July 30, 2010
Many parents, who take out the Parent PLUS Loan, believe they could always transfer the loan to the child, once he or she has graduated and secured a reasonable income. Unfortunately, that is not the case. The PLUS Loan is the responsibility solely of the parent, and is taken out in the parent’s name. He or she is the borrower, not the student.
One option, if finances become an issue for the parent, is to simply have the student reimburse the parent for the cost of the monthly payment, but continue to make the payments in the parent’s name.
If, as a parent, you would prefer a loan that allows you to eventually transfer the repayment obligation, consider a private student loan. These loans are in the student’s name, and depending on the lender, generally have a cosigner release option. After a certain number of consecutive on time payments, the parent (as a co-signer) can apply to be released from the loan, making it entirely the student’s obligation for repayment.
October 21, 2009
For any parent wishing to take out a Parent Plus loan to help fund their childs education there are three qualifications that all MUST meet.
- You must be a U.S. citizen or eligible noncitizen
- You must not be in default on any federal student loan
- You must not owe a refund on a federal education grant
Assuming you are a U.S. citizen who is not in default with a federal student loan or owe a refund on a federal education grant you must then pass the credit check, though the standards of credit have dropped significantly over the past 18-months.
October 16, 2009
In today’s uncertain world where every dime counts and most are on a tight budget the Parent Plus loan makes good economic sense as it provides a fixed interest rate for its borrowers. That is an important benefit to note because most private student loans, which parents co-sign for their students, are variable interest rates. Wouldn’t you rather have the piece of mind of knowing what your monthly payment will be? Private student loans fluctuate with the market – Parent Plus loans do not.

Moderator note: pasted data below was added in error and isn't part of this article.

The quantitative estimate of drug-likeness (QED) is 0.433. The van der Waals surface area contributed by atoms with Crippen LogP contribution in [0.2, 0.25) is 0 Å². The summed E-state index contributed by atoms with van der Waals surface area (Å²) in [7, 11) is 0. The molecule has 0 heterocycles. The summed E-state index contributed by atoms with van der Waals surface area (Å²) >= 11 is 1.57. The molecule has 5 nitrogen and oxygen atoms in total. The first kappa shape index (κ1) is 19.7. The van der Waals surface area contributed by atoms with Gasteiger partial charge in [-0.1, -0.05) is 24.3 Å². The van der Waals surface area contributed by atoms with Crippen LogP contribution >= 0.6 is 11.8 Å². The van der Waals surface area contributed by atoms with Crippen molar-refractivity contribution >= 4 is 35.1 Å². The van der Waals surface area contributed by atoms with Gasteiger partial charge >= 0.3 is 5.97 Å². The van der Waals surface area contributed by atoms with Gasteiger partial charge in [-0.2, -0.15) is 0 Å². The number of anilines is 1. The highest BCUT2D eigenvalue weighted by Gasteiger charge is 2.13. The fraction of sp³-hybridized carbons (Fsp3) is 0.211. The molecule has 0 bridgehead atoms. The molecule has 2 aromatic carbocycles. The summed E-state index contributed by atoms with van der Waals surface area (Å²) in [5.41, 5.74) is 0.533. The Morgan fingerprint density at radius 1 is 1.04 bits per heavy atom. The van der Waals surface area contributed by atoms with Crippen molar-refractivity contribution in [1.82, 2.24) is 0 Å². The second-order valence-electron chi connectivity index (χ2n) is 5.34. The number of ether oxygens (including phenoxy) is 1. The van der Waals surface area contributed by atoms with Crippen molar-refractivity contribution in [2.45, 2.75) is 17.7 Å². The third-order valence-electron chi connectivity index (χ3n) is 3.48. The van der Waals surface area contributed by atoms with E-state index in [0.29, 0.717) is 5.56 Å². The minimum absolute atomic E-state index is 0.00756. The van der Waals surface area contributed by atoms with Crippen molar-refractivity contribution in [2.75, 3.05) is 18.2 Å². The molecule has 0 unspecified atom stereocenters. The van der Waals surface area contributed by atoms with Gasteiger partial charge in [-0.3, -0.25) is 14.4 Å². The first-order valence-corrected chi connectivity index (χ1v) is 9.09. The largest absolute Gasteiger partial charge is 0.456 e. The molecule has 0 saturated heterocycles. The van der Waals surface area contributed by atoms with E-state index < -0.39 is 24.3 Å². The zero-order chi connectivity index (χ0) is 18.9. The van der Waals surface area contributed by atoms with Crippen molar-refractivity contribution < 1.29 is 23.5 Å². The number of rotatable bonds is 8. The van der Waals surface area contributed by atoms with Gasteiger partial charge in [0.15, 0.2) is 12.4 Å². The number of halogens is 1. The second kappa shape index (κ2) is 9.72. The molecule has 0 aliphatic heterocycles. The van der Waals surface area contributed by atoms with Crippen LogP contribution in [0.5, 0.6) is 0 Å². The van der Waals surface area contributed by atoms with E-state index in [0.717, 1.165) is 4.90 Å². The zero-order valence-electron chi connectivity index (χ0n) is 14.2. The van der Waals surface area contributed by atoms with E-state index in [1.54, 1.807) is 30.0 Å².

So while private student loans may offer you a lower variable interest rate now, it may be worth it to take out a Parent Plus loan which holds a higher fixed interest rate to protect yourself later.
August 28, 2009
With colleges heading back this week, you should have your financial aid already lined up, but it’s the perfect time to start planning for next year.
Let’s go over the basics:
* Fill out the FAFSA as early as you can. Financial aid is first-come, first-served so get your paperwork in early. If you ‘re waiting on a few last 1099s, use your existing paperwork to file early, and file an amendment when everything finally arrives. If you use a tax prefessionsal, they will often file the FAFSA for you for little to no additional charge.
* You need the FAFSA for all federal loans, such as Stafford, PLUS and Perkins loans. Some scholarships also require the FAFSA.
*Always exhaust your federal options first, such as Perkins, Stafford and PLUS loans, before looking at alternative sources of funding such as private loans or home equity loans. Federal student loan offer borrower incentives and protections that you will not find elsewhere.
March 13, 2009
Last month, the federal Dept. of Education released new guidelines about qualifying for Public Service student loan forgiveness program.
- The borrower must not be in default on the loans for which forgiveness is requested.
- The borrower must be employed full time by a public service organization –